Energy, Justice, and Peace

Energy, Justice, and Peace

by Pontifical Congregation for Justice and Peace

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Overview

Energy, Justice, and Peace by Pontifical Congregation for Justice and Peace

A reflection of the Pontifical Council "Justice and Peace" on how energy is linked to justice and peace. The latter can, in fact, be threatened for all unresolved energy issues, while a healthy energy management can and should contribute to an integral, real, sustainable development.

Product Details

ISBN-13: 9780809149858
Publisher: Paulist Press
Publication date: 04/05/2016
Pages: 96
Product dimensions: 5.20(w) x 7.90(h) x 0.50(d)

Table of Contents

Preface Peter K. A. Card Turkson Mario Toso xi

Chapter 1 Introduction 1

1 The Interest of the Church in the Energy Question 1

2 Remembering the Role of Humanity in Relation to Creation 6

3 Explanation of Terms 7

Energy 7

Energy Sources 9

Renewable and Non-renewable Energy 10

Uses of Energy 11

Energy Reserves 13

Energy Question 14

Energy Efficiency 15

Distributed Generation 16

Energy-Related Activities 16

4 Energy and Development: A Historical Reading 16

Energy and Development in the History of Humanity 16

Energy and Human Progress 17

Evolution of Energy Development Models 17

5 Energy as an Indispensable Factor for Everybody 19

6 Energy, a Complex, Potentially Conflictual Factor 19

Chapter 2 Energy: The Challenge of Our Time, the Challenge for Justice and Peace 21

I Energy and Injustice 21

1 Unequal Distribution and Consumption on National Levels 21

2 Unequal Access to Technology on National Levels 22

3 Energy Access and Consumption on a Global and Individual Level 23

Inequalities on a Global and Individual Level 23

The Dramatic Situation in Less Developed Areas 24

Energy Poverty in Developed Countries 24

Inequality a Global Challenge 25

4 Imbalances in the Consequences of Energy Production and Consumption and of Resource Extraction 25

II Demand for Energy 27

1 Increased Needs and Demand 27

2 Limits to the Satisfaction of Energy Demand 28

Environment 28

Society, Economy, and International Competition for Non-renewable Energy Resources 30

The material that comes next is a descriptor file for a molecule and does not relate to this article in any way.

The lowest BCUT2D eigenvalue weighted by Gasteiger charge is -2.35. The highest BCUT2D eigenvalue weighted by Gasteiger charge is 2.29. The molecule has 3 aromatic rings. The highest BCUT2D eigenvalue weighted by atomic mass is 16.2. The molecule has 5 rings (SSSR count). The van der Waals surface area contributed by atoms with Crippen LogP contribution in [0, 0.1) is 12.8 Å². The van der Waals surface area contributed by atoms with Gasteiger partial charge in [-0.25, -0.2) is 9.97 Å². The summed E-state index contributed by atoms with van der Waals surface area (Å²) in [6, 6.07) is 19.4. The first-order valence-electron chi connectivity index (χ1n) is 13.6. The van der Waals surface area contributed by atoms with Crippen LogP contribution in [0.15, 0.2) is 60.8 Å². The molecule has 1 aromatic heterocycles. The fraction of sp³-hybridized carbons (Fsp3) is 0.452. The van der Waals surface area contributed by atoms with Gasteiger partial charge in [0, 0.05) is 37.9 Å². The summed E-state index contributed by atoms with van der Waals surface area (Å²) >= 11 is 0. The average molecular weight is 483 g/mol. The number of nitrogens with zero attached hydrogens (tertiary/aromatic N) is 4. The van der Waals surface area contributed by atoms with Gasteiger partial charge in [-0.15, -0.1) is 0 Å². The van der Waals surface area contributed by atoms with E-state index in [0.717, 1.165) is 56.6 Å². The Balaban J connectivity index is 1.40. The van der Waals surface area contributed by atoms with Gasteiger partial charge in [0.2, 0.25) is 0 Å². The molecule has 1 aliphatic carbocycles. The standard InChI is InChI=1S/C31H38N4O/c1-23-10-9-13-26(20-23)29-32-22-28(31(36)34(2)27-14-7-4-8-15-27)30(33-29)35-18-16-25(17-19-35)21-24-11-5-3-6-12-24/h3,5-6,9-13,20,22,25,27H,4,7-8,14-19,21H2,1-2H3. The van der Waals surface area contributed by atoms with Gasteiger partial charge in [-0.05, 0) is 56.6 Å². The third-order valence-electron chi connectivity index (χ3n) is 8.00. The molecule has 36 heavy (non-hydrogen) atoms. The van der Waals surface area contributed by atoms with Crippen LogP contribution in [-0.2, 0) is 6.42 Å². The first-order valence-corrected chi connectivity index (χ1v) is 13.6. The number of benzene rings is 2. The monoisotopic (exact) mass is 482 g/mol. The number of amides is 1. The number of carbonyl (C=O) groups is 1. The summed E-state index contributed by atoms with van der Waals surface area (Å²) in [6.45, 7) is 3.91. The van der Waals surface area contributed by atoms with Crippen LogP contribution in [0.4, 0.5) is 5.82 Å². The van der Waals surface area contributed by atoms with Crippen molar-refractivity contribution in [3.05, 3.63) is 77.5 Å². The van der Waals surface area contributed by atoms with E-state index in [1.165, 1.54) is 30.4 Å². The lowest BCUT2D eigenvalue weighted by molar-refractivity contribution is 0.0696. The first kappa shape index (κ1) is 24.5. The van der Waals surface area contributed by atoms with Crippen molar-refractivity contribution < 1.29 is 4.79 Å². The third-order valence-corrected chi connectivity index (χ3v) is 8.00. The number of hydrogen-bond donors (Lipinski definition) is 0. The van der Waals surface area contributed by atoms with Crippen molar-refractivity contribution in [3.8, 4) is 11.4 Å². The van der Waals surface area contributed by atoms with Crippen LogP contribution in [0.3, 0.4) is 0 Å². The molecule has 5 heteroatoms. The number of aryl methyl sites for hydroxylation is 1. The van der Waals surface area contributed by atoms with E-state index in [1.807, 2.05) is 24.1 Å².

III Obstacles to Energy Development 32

1 Centralized Systems and Distributed Systems: A Theoretical Opposition 32

2 Electricity Still Far from Isolated and Poor Areas 33

3 Corruption and Bad Governance 33

IV Particular Challenges 34

1 The Charm of Being Green and the Necessary Precautions 34

Exportation of Pollution 36

Management of Biofuels 36

2 Use of Wood as a Source of Energy 38

Mass Energy for Basic Needs 38

Impact of Deforestation on the Environment 39

Outdoor Pollution 40

Indoor Pollution 41

3 Sustailiability of Cities 41

Growing Cities with Growing Needs 41

(Un)Sustainable Cities 42

Poor Neighborhoods Bound to Fail? 43

4 Energy and Food Security 44

Scarcity of Food or Energy: Similar Situations 44

The Link between Food and Energy 44

5 Nuclear Energy 46

6 Water and Energy 48

7 The Inadequate International Energy Governance 49

The Inadequacy of Institutions 50

The Inadequacy of the Market "Alone" 51

V An Economic Model Called into Question 51

1 Irresponsible Profit Seeking 51

2 Unsustainable Life 52

3 The Limits of Poorly Formulated Approaches 53

VI Threats to Peace 53

Chapter 3 Energy, an Instrument for Real Development, Justice, and Peace 57

I Need for a New Energy Paradigm 57

1 Energy, a Common Good with a Universal Destination 58

Universal Destination and Its Implications 58

Sustainability 59

2 Searching, Promoting, and Providing Energy to Everyone in Compliance with Unavoidable Conditions 60

Technical Conditions 60

Socio-Economic Conditions 61

Cultural and Political Conditions 61

3 Conditional Support to the Initiatives of the United Nations 62

II Governance and Responsibility 62

1 Public Policies for Energy at the National Level 63

2 Policies at the International Level 64

Necessary International Governance 64

The Socio-Economic Objectives of the International Governance for Energy 64

The Geopolitical Objectives of the International Governance for Energy 66

3 The Responsibility of the State 67

4 Civil Society 68

III Principles for Energy Management 69

1 Point of Reference: The Human Person 69

2 The Principle of Justice in Its Various Articulations 70

3 An Approach in the Light of Subsidiarity 71

The Principle 72

Practical Application: Toward the Sustainability of Cities 74

Practical Application: Toward Rural Electrification 74

A Call for Responsibility in the Conception of New Projects 76

4 Solidarity between States 76

IV Technological Evolution 77

1 Hope and Encouragement 77

2 Prudence and Security 79

V Energy, Ethics, and Education 81

1 The Need for a Valid Ethical Approach 82

2 Education Is Fundamental 84

Chapter 4 Concrete Proposals 85

1 Change of the Energy Paradigm: Acting Quickly in the Name of Solidarity 85

2 Sound Energy Mixes 86

3 Favoring the Micro Level 87

4 Ambitious Goals 88

5 More and More Renewable Energy 88

6 Sobriety 89

7 The Participation of Civil Society 90

8 Recognizing Energy as a Prerequisite for Various Human Rights 91

9 An International Structure for Effective Governance 92

10 A Better Management of Resources 92

Chapter 5 Conclusion 95

Notes 97

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